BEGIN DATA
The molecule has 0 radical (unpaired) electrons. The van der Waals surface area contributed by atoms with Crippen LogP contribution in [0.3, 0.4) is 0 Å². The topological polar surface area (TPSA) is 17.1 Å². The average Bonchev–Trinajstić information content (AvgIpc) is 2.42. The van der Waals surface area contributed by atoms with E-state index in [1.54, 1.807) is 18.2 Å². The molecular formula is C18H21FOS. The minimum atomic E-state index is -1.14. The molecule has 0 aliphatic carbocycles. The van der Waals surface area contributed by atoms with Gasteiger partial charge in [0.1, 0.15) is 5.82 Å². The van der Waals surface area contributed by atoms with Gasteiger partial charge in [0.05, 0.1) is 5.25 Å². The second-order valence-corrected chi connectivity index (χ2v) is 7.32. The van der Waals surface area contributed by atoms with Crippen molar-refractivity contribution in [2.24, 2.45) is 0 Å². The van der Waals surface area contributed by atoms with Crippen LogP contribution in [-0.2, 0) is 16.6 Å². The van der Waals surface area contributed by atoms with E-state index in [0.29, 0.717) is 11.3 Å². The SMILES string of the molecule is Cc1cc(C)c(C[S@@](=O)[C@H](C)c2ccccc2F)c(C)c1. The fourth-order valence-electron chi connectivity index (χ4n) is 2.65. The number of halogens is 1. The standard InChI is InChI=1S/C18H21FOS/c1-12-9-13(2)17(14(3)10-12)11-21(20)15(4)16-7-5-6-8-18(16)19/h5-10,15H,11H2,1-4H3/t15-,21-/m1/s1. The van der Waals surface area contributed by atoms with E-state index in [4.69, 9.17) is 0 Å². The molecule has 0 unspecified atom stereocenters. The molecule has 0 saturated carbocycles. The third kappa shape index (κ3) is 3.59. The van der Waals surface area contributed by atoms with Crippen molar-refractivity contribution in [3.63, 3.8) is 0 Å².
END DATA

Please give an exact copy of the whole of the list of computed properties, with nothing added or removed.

The molecule has 0 radical (unpaired) electrons. The van der Waals surface area contributed by atoms with Crippen LogP contribution in [0.3, 0.4) is 0 Å². The topological polar surface area (TPSA) is 17.1 Å². The average Bonchev–Trinajstić information content (AvgIpc) is 2.42. The van der Waals surface area contributed by atoms with E-state index in [1.54, 1.807) is 18.2 Å². The molecular formula is C18H21FOS. The minimum atomic E-state index is -1.14. The molecule has 0 aliphatic carbocycles. The van der Waals surface area contributed by atoms with Gasteiger partial charge in [0.1, 0.15) is 5.82 Å². The van der Waals surface area contributed by atoms with Gasteiger partial charge in [0.05, 0.1) is 5.25 Å². The second-order valence-corrected chi connectivity index (χ2v) is 7.32. The van der Waals surface area contributed by atoms with Crippen molar-refractivity contribution in [2.24, 2.45) is 0 Å². The van der Waals surface area contributed by atoms with Crippen LogP contribution in [-0.2, 0) is 16.6 Å². The van der Waals surface area contributed by atoms with E-state index in [0.29, 0.717) is 11.3 Å². The SMILES string of the molecule is Cc1cc(C)c(C[S@@](=O)[C@H](C)c2ccccc2F)c(C)c1. The fourth-order valence-electron chi connectivity index (χ4n) is 2.65. The number of halogens is 1. The standard InChI is InChI=1S/C18H21FOS/c1-12-9-13(2)17(14(3)10-12)11-21(20)15(4)16-7-5-6-8-18(16)19/h5-10,15H,11H2,1-4H3/t15-,21-/m1/s1. The van der Waals surface area contributed by atoms with E-state index in [4.69, 9.17) is 0 Å². The molecule has 0 unspecified atom stereocenters. The molecule has 0 saturated carbocycles. The third kappa shape index (κ3) is 3.59. The van der Waals surface area contributed by atoms with Crippen molar-refractivity contribution in [3.63, 3.8) is 0 Å².